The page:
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Getting Started with Google Play Music on Ubuntu

Google Play Music, the search giants cloud-music player/storage service, recently slipped off its beta tag and made publicly available to American users.

The service lets you playback music you upload to the ‘Google cloud’, meaning you get on-the-go access to your aduio library from anywhere in the world (providing there is an internet connection, naturally.)

To accompany the launch, a ‘Music’ section was added to the Play Store (formerly Android Marketplace) where you can buy albums and individual tracks for relatively cheap prices. A move that pits Google against Amazon, iTunes and others in the MP3 selling arena.

The drawback for anyone who isn’t stateside is that the service is off-limits; you can’t download the apps, sign up for the service or take advantage of any offers in the Play Music store.

But gaining access to the Google Music service is, unofficially, easy to do. A quick Google on ‘How to sign up for Google music outside of US‘ should help you.

What is Google Music?

Google Music allows you to upload as many as 20,000 tracks from your hard-drive and into the cloud. From there, your tracks can be played back on any internet-connected device regardless of where you are in the world.

The official Google Music Android app even lets you keep tracks, albums or artists of your choosing for playback offline.

How to Sign Up for Google Music in America

  • Head over to Google Music
  • Login with your Google Account
  • Done

Google Music Manager

Once you have access to Google Music you will want to behin uploading your music collection to best use the service.

To do this you will need to download and install the ‘Music Manager‘ application from Google which, unlike some other products, is available for Linux users.

Google Music Manager in Ubuntu 11.10

Google have dutifully catered for Ubuntu specifically by providing easy to install .deb packages of the tool for download.

Music Manager 32bit .Deb

Music Manager 64bit .Deb

After installing the package (just double-click on the .deb to do this) you can open Music Manager from the Dash.

The app has a number of small but useful preferences, including options to:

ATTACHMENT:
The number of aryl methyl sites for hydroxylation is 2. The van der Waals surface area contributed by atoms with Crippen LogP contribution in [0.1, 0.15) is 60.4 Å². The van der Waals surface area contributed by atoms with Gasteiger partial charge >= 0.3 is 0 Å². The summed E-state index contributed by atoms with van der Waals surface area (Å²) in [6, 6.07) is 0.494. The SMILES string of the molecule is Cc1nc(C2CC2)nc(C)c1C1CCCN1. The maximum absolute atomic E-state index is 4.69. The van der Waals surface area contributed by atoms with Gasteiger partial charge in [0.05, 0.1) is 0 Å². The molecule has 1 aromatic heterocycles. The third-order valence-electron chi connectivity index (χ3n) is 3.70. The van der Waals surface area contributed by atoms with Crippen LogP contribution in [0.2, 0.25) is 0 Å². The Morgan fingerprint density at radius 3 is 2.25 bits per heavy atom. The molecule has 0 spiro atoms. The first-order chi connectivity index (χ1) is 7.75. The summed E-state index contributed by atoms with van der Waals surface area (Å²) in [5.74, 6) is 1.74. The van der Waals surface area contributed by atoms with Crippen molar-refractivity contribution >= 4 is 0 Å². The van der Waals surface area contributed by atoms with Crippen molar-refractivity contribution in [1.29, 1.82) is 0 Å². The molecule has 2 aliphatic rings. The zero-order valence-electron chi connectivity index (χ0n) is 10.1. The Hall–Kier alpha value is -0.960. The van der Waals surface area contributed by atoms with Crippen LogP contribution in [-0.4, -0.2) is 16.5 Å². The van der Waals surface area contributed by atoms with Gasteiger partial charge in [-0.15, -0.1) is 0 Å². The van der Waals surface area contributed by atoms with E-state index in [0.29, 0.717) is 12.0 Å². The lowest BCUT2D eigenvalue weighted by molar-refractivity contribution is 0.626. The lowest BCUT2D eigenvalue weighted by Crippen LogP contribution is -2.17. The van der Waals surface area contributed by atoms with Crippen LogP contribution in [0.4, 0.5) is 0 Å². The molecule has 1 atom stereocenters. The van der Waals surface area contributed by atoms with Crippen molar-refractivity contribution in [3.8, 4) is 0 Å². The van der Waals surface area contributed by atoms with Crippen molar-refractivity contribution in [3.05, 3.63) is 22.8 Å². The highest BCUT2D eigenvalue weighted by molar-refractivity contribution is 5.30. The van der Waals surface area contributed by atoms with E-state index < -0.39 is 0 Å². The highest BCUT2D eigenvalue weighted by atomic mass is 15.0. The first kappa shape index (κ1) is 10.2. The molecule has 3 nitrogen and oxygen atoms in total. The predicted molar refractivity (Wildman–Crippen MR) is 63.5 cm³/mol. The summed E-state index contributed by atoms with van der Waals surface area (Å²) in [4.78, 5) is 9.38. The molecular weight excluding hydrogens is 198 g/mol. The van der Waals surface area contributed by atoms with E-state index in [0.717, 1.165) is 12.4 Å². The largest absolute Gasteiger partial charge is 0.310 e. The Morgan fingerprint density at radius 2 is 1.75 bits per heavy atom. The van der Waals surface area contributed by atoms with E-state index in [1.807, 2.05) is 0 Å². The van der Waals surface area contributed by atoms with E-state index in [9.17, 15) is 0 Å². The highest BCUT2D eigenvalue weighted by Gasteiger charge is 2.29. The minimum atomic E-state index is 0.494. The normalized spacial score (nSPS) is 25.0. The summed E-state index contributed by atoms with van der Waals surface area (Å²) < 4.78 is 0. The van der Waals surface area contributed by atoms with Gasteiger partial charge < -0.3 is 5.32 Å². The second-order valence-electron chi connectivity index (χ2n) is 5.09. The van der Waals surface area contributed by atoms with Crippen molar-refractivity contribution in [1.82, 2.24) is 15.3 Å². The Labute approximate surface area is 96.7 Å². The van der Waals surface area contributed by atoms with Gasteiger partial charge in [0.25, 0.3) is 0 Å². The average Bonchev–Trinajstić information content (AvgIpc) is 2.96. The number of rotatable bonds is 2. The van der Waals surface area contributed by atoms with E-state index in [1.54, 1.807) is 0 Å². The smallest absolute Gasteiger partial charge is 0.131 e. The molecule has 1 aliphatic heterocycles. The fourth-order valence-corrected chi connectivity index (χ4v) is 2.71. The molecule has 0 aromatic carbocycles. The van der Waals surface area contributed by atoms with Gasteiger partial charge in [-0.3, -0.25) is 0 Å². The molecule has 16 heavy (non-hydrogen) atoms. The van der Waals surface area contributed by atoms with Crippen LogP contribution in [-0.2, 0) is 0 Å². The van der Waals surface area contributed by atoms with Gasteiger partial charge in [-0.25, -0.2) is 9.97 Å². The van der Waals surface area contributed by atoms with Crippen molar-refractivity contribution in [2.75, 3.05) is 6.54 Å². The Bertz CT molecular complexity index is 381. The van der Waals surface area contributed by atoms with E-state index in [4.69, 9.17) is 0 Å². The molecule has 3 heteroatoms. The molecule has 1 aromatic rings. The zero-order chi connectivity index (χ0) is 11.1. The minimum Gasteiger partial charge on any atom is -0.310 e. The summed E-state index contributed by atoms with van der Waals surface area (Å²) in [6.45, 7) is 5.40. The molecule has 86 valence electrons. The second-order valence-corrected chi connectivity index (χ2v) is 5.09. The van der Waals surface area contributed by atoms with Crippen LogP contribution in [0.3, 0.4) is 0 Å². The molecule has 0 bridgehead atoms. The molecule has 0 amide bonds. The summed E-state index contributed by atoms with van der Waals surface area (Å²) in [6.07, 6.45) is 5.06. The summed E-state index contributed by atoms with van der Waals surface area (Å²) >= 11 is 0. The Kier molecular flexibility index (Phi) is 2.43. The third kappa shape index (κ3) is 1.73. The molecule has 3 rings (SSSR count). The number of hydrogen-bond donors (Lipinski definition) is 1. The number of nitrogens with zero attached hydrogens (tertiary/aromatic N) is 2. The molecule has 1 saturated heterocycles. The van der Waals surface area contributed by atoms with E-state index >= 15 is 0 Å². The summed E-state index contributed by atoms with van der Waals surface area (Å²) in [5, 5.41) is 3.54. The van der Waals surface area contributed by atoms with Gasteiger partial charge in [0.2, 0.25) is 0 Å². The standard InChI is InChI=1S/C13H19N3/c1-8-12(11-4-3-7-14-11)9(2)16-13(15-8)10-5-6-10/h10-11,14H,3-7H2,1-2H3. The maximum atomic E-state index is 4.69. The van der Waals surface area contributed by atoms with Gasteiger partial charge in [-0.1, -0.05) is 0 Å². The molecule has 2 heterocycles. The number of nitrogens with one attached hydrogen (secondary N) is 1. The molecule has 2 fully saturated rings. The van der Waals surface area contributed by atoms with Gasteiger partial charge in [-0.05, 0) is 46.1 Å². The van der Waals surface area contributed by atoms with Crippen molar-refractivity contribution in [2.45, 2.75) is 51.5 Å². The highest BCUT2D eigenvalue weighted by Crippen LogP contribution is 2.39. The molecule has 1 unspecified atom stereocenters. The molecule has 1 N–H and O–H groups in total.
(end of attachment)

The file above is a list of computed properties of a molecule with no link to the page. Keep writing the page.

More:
• Choose upload directory/file
  • Specify bandwidth allocation for uploading
and a handy feature to make a mental note of:
  • Download your entire library from the cloud

Once you’re familiar with the application you can begin uploading your music. If you have a particularly large collection to upload you will need to exercise patience as upload could be slow.

I let Music Manager run overnight to tackle my 15000 strong library – something you may also want to do.

google Music Manager tray icon in Ubuntu 11.10

Nuvola Music Player

Google Music is accessible from your web-browser, so whether you’re at your work desk or home laptop you still have access to your library.

But for some of us listening to music ‘in’ a web browser isn’t ideal: it breaks workflow and lacks system integration.

That’s where Nuvola music player comes in: it turns the Google Music web-app into a pseudo-native desktop app with tight system integration.

google music frame in ubuntu

Nuvola offers: –

  • Ubuntu Sound Menu integration
  • Multimedia key support
  • Notification bubbles on track change
  • Unity Quicklist controls

The one caveat being that you do need an internet connection to use the service.

Google Music Sound Menu Integration

Nuvola is available for Ubuntu 10.04 through Ubuntu 12.04 and is best installed by adding the projects’ PPA (Personal Package Archive) to your ‘Software Sources’.

This method ensures that you get all future updates automatically.

Open, and add the following PPA, to Software Sources

ppa:nuvola-player-builders/stable

Afterwards run an update then install ‘Nuvola‘ from the Ubuntu Software Centre.

Google Music app for Android

American readers will find Google’s Music App available in the Android Market Google Play Store.

For the rest of us: –

Thankfully .apks (Android’s package installer format) of the latest Google Music release can be side-loaded and installed onto your device – no root required.

A quick Google for ‘Google Music APK‘ will throw up all small country’s worth of results. I tend to trust the folks over at XDA Developers to get mine.